The answer to the first part of the question is "pretty good." It has been three years since 800 community investors plunked down one or more $500 shares to put The Merc in business. Last year, the community-owned business cleared $560,000 in gross sales and shareholders should see "sizeable" dividends in the next few years, said Ken Witzeling, a retired pharmacist who sits in the president's chair on The Merc's Board of Directors.
"We've made money since day one," Witzeling said.

Wednesday, June 21, 2006

ADE Editorial - At Least Consider a Community Department Store


The 'guts' of the editorial appear below.
Nevertheless, we’ve heard many people — angry that the village board halted the rezoning process for the would-be Wal-Mart site — say they would boycott such a community store. They say it is being proposed by the same people who opposed Wal-Mart. There’s some truth to that. Although support for the store is more broad-based than such critics realize, the Save Saranac Lake Coalition, which vehemently opposes Wal-Mart, is involved in promoting the idea as a smaller alternative to the 121,000-square-foot Supercenter Wal-Mart wants to build.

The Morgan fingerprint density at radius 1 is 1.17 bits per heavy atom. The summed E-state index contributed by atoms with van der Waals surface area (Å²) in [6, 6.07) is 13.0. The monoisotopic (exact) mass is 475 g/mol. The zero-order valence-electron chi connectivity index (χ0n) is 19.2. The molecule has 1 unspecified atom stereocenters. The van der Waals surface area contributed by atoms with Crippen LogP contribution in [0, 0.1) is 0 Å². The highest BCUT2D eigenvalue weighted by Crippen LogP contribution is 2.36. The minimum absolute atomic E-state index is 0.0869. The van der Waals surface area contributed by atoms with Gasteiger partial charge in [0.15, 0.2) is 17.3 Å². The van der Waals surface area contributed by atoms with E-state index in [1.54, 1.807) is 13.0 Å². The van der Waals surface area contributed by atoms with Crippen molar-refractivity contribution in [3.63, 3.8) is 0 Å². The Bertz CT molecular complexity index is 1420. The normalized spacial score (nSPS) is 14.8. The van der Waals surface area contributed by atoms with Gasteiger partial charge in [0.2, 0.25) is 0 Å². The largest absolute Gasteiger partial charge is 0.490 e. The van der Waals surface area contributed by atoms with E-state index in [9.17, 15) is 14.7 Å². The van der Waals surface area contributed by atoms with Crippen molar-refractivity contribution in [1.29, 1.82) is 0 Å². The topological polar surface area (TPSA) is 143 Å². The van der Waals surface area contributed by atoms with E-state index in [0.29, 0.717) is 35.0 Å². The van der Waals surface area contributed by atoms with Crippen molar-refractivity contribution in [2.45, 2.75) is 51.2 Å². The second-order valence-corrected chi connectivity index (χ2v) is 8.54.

We, however, are not categorically opposed to Wal-Mart. The way we see it is this: Anyone who really wants a new department store in Saranac Lake, like we do, should be willing to seriously consider the pros and cons of any party that steps up to the plate with a proposal to establish one — from Wal-Mart to a grassroots group.